THE STATE of the nation is not good, a fact of contemporary life most Americans would agree with. But here we are, as catastrophes multiply and intensify, stuck with an entropic political system not only unable to address the proliferating disasters but the system's staffers pretend that electing one Limo guy over another Limo Guy is the only option we have.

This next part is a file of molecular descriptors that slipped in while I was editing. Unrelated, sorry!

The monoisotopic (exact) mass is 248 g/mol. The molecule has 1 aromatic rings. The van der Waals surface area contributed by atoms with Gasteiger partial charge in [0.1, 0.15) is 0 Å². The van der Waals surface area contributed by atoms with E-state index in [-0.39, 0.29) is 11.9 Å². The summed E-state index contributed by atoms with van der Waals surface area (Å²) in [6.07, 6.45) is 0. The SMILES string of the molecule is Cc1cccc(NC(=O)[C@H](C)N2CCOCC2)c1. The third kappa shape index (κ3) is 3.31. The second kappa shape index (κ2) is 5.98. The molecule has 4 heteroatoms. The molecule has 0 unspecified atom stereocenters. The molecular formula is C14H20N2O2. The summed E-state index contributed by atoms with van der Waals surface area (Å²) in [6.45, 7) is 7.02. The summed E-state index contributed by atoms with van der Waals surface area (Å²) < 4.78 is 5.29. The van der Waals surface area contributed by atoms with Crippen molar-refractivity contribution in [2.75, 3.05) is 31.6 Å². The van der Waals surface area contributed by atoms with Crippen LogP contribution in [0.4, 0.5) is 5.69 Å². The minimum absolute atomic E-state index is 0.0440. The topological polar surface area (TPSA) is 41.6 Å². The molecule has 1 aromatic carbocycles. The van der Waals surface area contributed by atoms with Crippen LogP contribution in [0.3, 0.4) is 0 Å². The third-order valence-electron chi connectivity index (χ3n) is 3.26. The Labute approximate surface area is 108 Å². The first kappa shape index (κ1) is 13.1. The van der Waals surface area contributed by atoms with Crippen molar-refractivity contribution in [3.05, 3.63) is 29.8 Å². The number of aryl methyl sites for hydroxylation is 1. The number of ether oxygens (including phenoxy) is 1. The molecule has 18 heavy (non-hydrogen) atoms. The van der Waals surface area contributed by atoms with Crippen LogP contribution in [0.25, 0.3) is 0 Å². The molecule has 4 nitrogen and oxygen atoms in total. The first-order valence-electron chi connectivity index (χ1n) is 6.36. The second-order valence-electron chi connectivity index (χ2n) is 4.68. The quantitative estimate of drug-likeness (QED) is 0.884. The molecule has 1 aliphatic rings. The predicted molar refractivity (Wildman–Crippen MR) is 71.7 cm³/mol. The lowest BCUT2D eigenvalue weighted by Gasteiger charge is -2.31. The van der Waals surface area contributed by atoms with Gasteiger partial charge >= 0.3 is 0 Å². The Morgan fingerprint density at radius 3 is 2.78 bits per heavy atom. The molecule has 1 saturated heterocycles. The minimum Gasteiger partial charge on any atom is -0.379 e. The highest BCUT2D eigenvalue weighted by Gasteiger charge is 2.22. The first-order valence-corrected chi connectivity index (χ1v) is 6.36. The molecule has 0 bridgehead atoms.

“2014 SEEN AS BIG YEAR FOR STATE'S WINE.” Wine and marijuana being Northern California's primary work product and income earners in an area that not long ago produced lumber, sheep, fish, apples, and other essential products, stories on wine and dope, especially wine, are in the news every day. In casual conversation the other day with a pot farmer, he said prices for marijuana are so low right now he's sitting on 30 pounds of bud until the market improves. Which it may soon given the drought, even though every year more people get into the drug business, hence the present pot glut. Lots of grows are dependent on stream diversions, but the streams and springs are likely to be drier this growing season than they were last year, and they were very dry last year. Vineyards, especially those dependent on the Russian River, also face major water supply shortages. But water issues are seldom mentioned in connection with vineyards, and mentioned in relation to marijuana only as one more negative — outback marijuana farming is bad for the environment because illegal water diversions destroy the natural world.